How do you autograph an ebook?by Daedalus HowellDec 29, 2011 – 03:40 PM
Given Amazon’s pre-Christmas blitz and Apple’s prowess with any object they care to precede with a lowercase “i,” there’s a significant chance that you’re either reading this on a Kindle or an iPad. Dozens of e-reading devices have proliferated in the market. Even brick-and-mortar stores like Barnes and Noble proffer a book device some marketing type convinced them to call a “Nook,” which sounds more like a place one might have breakfast or a word you’d repeat three times to summon the ghost of Curly from the Three Stooges.
If you’re presently swiping and hyping the written word on your shiny new e-reader, let me personally welcome you to the 21st century. You’re evolution from pulp to pixel is not only saving the backs of hacks but some trees as well. But don’t worry, your media diet won’t suffer for lack of roughage. There will be much to chew on, from breathless editorials eulogizing the passing of print to the inclusion of paperboys on the endangered species list.
It’s notable that in 2011, Kindle ebook sales overtook those of traditional printed books at Amazon. In an unmarked grave somewhere in Mainz, Germany, a man named Gutenberg is beginning to turn. Though this might betoken a critical shift in how we read books, it also changes how we handle books – or, for that matter, mishandle books – now that they’ve gone from physical objects to merely data on an expensive device.
For example, how do you burn an ebook without having to visit the Apple Store afterward to replace your beloved iPad? There should be an app for that. In fact, there are several apps waiting to be born into this brave new world of reading without paper (it’s when we start reading without words that we should worry).
Here are my prospective “5 eBook Apps that Amazon and Apple Fear:”
1. As mentioned: The ebook-burning app. This app allows you (or the fascist regime you live under) to “burn” your ebooks by erasing their data with virtual fire without harming your device. As the author of a forthcoming ebook, I invite my critics to purchase and “burn” as many books as they wish. Seriously, go big – then watch your money burn a hole in my pocket.
2. An autograph app. There’s nothing sadder than watching a fanboy trying to wipe Neil Gaiman’s scrawl off an iPad 2. Yes, you can effectively tattoo your tablet with a Sharpie but it makes using it similar to wearing glasses that have been tagged with graffiti (attention, “cool hunters,” this could be a hot trend for 2012).
3. An overdue library book app. Many libraries now lend ebooks but unlike printed books they don’t need to be returned, the data just evaporates from your device – as does the library’s revenue stream in overdue fees. Using geo-location to virtually hide your borrowed ebook somewhere in your house, office, car, etc., the library can charge your credit card until you find it. If you find it.
4. Smarty Pants eBook Covers. Change lowbrow Stephen King into highbrow Albert Camus with a mere tap of this app, which will stock your virtual bookshelf with a pile of “trophy” books that make you look smarter than you are.
5. The Used College Textbook app. This app adds a yellow “used” sticker to the cover of your selected ebook, covers its text with erroneous notes and charges your parents and extra $50 for the privilege.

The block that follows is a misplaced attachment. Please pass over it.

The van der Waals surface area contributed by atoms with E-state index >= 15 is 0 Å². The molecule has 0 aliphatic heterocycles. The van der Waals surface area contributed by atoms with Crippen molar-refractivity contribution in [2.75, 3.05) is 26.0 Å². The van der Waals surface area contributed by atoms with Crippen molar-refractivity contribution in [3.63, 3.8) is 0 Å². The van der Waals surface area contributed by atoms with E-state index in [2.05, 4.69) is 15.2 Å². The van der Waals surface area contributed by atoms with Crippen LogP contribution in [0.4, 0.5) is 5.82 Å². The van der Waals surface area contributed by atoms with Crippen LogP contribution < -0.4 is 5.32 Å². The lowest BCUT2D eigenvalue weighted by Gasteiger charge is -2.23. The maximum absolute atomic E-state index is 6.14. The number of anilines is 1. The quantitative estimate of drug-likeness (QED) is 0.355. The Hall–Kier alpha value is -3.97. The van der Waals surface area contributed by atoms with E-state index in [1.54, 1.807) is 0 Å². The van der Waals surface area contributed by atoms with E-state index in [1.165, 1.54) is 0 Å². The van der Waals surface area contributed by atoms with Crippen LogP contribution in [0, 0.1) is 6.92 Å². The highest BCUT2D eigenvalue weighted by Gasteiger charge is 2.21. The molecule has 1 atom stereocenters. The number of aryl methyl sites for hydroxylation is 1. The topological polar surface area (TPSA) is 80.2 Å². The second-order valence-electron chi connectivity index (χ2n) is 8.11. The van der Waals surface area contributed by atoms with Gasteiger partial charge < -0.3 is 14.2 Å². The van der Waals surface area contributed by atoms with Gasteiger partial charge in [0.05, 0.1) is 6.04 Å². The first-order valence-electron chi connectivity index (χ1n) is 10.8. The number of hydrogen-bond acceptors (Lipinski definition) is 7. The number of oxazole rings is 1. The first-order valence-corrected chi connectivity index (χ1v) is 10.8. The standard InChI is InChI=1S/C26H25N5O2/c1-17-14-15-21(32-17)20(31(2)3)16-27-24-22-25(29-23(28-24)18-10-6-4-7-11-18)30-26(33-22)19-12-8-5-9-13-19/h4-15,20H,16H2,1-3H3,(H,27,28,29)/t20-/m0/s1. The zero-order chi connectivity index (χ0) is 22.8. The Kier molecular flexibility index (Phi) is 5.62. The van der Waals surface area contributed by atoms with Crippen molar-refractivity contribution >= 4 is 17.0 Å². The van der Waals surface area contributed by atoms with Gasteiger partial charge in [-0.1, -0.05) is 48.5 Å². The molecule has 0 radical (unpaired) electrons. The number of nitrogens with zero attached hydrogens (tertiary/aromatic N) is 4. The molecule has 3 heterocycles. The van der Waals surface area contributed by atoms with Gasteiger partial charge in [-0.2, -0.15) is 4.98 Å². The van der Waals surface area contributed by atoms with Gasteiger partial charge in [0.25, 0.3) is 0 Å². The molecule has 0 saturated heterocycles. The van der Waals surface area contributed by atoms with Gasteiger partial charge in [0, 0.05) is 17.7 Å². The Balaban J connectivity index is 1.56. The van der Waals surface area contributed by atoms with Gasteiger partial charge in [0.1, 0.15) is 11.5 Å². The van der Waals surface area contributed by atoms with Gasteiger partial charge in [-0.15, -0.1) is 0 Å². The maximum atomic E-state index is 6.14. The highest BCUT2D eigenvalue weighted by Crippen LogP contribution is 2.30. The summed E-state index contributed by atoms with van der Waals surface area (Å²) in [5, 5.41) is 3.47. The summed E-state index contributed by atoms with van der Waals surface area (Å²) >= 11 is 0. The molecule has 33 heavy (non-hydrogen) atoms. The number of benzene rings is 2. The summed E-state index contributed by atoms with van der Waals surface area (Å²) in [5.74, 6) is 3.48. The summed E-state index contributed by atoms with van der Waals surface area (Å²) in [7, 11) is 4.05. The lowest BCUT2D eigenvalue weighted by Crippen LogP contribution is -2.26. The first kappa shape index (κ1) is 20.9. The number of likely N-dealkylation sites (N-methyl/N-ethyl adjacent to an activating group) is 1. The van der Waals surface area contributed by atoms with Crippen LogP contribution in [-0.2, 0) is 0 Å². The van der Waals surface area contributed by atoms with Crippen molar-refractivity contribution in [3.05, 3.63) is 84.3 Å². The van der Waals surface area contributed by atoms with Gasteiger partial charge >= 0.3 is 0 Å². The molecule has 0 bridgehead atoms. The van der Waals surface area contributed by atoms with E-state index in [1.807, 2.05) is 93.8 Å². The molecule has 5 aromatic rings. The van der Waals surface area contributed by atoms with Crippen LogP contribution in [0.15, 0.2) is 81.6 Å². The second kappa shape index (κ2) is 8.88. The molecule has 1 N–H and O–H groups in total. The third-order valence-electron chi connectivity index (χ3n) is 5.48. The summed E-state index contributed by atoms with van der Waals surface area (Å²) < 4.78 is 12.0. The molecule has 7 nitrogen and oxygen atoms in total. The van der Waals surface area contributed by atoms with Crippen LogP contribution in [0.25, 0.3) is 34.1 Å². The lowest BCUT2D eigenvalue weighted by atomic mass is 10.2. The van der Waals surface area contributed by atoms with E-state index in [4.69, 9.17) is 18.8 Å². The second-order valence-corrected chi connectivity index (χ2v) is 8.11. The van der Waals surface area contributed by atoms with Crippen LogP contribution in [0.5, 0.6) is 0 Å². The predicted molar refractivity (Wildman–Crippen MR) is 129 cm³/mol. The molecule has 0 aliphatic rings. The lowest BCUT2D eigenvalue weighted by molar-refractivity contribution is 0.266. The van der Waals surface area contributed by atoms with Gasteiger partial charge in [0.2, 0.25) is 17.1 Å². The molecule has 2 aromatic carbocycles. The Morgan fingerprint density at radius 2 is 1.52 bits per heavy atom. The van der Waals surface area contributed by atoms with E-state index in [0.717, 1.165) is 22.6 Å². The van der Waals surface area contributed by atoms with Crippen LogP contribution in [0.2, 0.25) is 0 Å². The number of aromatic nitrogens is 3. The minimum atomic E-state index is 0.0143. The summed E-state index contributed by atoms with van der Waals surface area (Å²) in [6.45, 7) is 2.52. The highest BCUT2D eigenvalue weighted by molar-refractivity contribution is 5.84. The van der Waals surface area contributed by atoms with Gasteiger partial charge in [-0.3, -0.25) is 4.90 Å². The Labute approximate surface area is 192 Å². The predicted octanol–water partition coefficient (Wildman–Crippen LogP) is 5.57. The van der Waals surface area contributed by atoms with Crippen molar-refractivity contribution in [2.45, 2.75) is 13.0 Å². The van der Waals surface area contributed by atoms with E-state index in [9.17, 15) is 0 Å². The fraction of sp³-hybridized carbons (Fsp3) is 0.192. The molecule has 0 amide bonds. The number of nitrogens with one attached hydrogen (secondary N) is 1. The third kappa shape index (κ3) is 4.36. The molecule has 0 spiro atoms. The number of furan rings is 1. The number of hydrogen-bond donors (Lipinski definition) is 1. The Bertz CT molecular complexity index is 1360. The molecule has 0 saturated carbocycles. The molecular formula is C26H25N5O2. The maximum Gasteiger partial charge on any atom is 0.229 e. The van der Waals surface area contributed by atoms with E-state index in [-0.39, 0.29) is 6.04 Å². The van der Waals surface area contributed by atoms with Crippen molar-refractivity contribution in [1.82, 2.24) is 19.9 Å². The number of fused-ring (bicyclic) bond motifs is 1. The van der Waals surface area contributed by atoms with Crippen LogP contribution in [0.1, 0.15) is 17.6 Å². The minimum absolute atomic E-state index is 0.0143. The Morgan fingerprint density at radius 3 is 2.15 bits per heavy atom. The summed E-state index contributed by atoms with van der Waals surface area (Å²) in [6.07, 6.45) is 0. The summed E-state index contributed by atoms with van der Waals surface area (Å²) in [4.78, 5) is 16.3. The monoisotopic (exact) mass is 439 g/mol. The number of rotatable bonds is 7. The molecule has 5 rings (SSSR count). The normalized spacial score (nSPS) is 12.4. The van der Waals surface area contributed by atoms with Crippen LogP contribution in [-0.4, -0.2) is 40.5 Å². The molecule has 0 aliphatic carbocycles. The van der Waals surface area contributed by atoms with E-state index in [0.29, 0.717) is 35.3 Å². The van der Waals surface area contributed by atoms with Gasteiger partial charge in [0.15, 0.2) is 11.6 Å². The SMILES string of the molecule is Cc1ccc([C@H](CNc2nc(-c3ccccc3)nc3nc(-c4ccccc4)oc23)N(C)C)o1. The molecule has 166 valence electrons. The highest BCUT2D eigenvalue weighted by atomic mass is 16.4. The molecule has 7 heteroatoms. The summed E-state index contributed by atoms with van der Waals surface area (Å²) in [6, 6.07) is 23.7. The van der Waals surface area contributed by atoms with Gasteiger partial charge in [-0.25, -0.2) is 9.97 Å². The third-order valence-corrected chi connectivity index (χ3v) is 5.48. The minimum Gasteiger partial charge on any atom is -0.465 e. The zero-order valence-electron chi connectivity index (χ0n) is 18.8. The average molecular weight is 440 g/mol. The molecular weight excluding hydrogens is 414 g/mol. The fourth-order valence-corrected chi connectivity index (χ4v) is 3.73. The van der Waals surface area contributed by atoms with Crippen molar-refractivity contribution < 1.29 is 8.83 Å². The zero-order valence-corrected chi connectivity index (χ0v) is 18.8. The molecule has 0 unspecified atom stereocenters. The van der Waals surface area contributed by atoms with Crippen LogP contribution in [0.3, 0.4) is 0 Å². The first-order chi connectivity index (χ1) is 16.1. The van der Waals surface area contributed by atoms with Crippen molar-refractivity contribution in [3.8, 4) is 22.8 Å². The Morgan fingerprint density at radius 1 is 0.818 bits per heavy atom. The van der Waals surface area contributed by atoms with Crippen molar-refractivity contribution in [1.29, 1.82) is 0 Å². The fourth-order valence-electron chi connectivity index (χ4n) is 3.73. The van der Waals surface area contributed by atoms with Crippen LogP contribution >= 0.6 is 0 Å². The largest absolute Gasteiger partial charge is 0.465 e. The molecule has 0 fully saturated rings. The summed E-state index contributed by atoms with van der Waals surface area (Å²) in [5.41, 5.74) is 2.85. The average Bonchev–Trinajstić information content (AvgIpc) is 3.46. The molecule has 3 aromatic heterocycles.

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Daedalus Howell’s “I Heart Sonoma: How to Live & Drink in Wine Country” is coming to an ereader near you in January. Learn more at FMRL.com.
Sure, 2011 saw a congressman inadvertently tweet his boner to the masses, Steve Jobs’ permanent departure from Apple, and Amazon’s overheated foray into the tablet market. The media and tech news of 2011 that will likely have the most enduring effect on our culture, however, is the rise of the e-book.
The Association of American Publishers and the Book Industry Study Group released a report earlier this year that indicated e-book sales in 2010 were 114 million. When sales data for 2011 rolls in, I expect it to have doubled.
Thank the iPad and the Kindle. Though e-books existed in various form long before tablet devices, the sales for Apple’s iPad (about 25 million sold by June of 2011) and Amazon’s Kindle Fire (reportedly selling 1 million a week) suggest cultural ubiquity.
Moreover, these guys are ruthless. Amazon recently raised the ire of indie booksellers and their patrons with its price-check shopping app, which enables consumers to scan a barcode and compare the prices of goods at brick and mortar stores with Amazon’s prices. This in itself wasn’t necessarily offensive; it was the 5 percent discount offered by Amazon for choosing to purchase from the online juggernaut instead of Main Street.
Predictably, an “Occupy Amazon” movement ensued among booksellers, which might seem like rearranging deck chairs on the Titanic. E-books now account for about 20 percent of all book sales, which is remarkable when one considers that movable-type press was created 561 years ago and the iPad only two years ago. At that rate of disruption, e-books will entirely supplant printed books within the decade. Real life, of course, doesn’t work this way. But still, the numbers are staggering.
Consider this: in 2011, a mere four years after the introduction of its first Kindles, Amazon reported that e-book sales have surpassed those of printed books. Even sci-fi legend Ray Bradbury, who’s been publicly skeptical about digital media (e-books “smell like burned fuel,” he famously opined to the New York Times) has finally permitted Fahrenheit 451 to be released as an e-book.
Of course, the revolution has not been without its casualties—like, perhaps, fair trade. The European Commission recently opened formal antitrust proceedings to “investigate whether international publishers” including Harper Collins, Simon & Schuster and Penguin, have engaged in “anti-competitive practices affecting the sale of e-books in the European Economic Area, in breach of EU antitrust rules.” Moreover, they allege Apple may be helping them.
Be assured, the outcome of this investigation is coming soon to an e-book near you.
’Twas a Wine Country Christmasby Daedalus HowellDec 22, 2011 – 03:01 PMDaedalus Howell
For me, fending off the holiday blues is like besting Death at chess. Good for you, wood-pusher, you won but (spoiler alert) you’re still going to die. This is how it ended for Max Von Sydow in “The Seventh Seal” and it’s how all games with Death eventually end. Chess, or whatever, is merely a distraction. Just ask Bobby Fischer. Oh, wait, you can’t – he’s dead.